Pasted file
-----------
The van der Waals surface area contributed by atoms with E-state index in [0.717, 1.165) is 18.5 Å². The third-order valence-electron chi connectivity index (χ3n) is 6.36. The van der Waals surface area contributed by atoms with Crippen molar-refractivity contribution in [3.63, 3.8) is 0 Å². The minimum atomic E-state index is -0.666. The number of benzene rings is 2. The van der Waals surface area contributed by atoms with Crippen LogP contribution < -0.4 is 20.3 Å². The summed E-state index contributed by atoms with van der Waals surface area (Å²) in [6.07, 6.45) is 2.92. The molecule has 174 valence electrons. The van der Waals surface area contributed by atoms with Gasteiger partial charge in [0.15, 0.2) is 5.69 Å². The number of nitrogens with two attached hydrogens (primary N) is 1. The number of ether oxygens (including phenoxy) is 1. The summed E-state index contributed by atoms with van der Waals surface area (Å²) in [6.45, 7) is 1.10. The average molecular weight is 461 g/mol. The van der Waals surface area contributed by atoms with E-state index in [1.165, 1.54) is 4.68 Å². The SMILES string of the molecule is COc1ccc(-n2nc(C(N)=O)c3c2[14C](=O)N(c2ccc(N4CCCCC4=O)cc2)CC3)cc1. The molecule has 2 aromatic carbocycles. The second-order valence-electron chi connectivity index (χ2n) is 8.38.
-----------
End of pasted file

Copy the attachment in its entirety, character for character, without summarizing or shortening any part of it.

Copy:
The van der Waals surface area contributed by atoms with E-state index in [0.717, 1.165) is 18.5 Å². The third-order valence-electron chi connectivity index (χ3n) is 6.36. The van der Waals surface area contributed by atoms with Crippen molar-refractivity contribution in [3.63, 3.8) is 0 Å². The minimum atomic E-state index is -0.666. The number of benzene rings is 2. The van der Waals surface area contributed by atoms with Crippen LogP contribution < -0.4 is 20.3 Å². The summed E-state index contributed by atoms with van der Waals surface area (Å²) in [6.07, 6.45) is 2.92. The molecule has 174 valence electrons. The van der Waals surface area contributed by atoms with Gasteiger partial charge in [0.15, 0.2) is 5.69 Å². The number of nitrogens with two attached hydrogens (primary N) is 1. The number of ether oxygens (including phenoxy) is 1. The summed E-state index contributed by atoms with van der Waals surface area (Å²) in [6.45, 7) is 1.10. The average molecular weight is 461 g/mol. The van der Waals surface area contributed by atoms with E-state index in [1.165, 1.54) is 4.68 Å². The SMILES string of the molecule is COc1ccc(-n2nc(C(N)=O)c3c2[14C](=O)N(c2ccc(N4CCCCC4=O)cc2)CC3)cc1. The molecule has 2 aromatic carbocycles. The second-order valence-electron chi connectivity index (χ2n) is 8.38.